|Thanks again to zazzle.com|
When last we saw this intrepid blogger, she wan in the office of an oncologist, having just been informed she tested positive for Philadelphia + Chronic Mylogenous (or Myeloid) Leukemia.
And I was scared and angry. At that point, mostly scared. I started crying, not full out sobs and wailing, but tears and sniffs, anyway.
Most people aren't comfortable with other people's tears. Not even medical professionals who's job sometimes involves giving people bad news or helping them cope with it. My doctor, however, took my and and said, "There's no reason to be scared. It's very treatable." And we scheduled me for a bone marrow biopsy to confirm the blood test results. I was given a booklet from the Leukemia Lymphoma Society and sent on my way.
I'm the kind of person who knows a little about a lot of things. So it was a challenge to read and understand what was going on with my rebellious blood cells.
There are two basic types of leukemia, acute and chronic. Acute, of course, progresses quickly. I've talked to people who felt sick for a few weeks and got to the doctor just in time to be treated. Even a few more days delay would have been fatal. Chronic takes it's time. It can still progress to the fatal level but does so more lowly.
CML, though a rare form of cancer, is most common in the elderly, but can occur at any age. At this time there are about 23,500 people living with CML. Only about 2.9 percent of that are children or youth. In my age range, only about 2 in 100,00 people have it.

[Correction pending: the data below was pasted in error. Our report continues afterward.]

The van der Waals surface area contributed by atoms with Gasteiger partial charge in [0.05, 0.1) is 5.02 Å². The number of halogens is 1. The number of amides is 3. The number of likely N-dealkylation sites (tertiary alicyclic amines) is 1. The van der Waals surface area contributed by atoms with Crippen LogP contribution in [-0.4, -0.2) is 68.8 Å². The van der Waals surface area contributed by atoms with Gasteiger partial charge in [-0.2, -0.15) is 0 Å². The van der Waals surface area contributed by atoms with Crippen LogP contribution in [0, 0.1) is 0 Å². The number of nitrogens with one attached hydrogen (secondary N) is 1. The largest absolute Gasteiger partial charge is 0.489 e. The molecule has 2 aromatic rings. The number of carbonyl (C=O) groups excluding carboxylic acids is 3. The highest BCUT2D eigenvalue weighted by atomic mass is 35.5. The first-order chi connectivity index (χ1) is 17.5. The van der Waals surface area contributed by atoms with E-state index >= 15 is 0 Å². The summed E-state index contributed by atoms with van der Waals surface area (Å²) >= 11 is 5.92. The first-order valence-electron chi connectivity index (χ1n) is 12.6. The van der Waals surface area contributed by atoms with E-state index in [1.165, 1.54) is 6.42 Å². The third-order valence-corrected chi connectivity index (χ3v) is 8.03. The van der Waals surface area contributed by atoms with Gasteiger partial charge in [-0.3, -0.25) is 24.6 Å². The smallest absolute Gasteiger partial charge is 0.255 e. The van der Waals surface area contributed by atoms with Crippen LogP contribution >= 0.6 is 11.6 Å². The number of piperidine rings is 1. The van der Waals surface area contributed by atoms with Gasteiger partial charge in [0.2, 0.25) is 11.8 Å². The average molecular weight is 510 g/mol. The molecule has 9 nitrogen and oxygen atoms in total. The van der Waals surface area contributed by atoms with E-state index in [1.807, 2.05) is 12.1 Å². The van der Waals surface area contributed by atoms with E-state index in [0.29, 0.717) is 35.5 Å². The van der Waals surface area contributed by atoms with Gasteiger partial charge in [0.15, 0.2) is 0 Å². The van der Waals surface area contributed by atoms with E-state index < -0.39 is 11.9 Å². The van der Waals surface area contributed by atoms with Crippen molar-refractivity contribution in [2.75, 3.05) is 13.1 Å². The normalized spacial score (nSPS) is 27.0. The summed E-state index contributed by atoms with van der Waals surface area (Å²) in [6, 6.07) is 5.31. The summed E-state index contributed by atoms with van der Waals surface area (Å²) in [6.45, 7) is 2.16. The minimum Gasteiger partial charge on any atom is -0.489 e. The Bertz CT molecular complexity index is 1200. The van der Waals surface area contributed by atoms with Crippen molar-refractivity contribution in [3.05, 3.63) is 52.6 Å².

|Thanks to the National Cancer Institute|
So the resulting new little mess directs the production of a mutant protein that causes an abnormal amount of white cells to be made. When left undetected and untreated over time, the mutant white cells don't mature enough to do their job and don't die off normally, leaving an overabundance of useless cells that crowd out healthy red cells.
Treatment for this kind of leukemia used to involve all the horrors of chemotherapy, and for people in advanced phases or those undergoing bone marrow or stem cell transplants, it still does. I, however, am LUCKY.
Lucky because in the early part of the last decade, a new therapy was approved that targets the production of the mutant protein with relatively minor side affects. I responded well and early and was declared to be in remission less than 9 months later. I have a good prognosis of surviving long enough for something else to kill me in my advancing age.
Even though I'm not "cured," I've come to be satisfied with where I am. A bone marrow or stem cell transplant might cure me for good, but since I'm older and have other medical conditions, the rigor of chemo and totally destroying my immune system after I'm in remission might be deadly.
I was also lucky I had very good insurance at the time of diagnosis. Gleevec is over $6000 a month! Now I have access to a patient advocacy program that provides Gleevec for me at a minimal monthly cost.
If you would like more information about CML or any other type of blood cancer, the Leukemia Lymphoma Society is the best place to go.
Tomorrow: How do I live with this? Am I still angry and scared?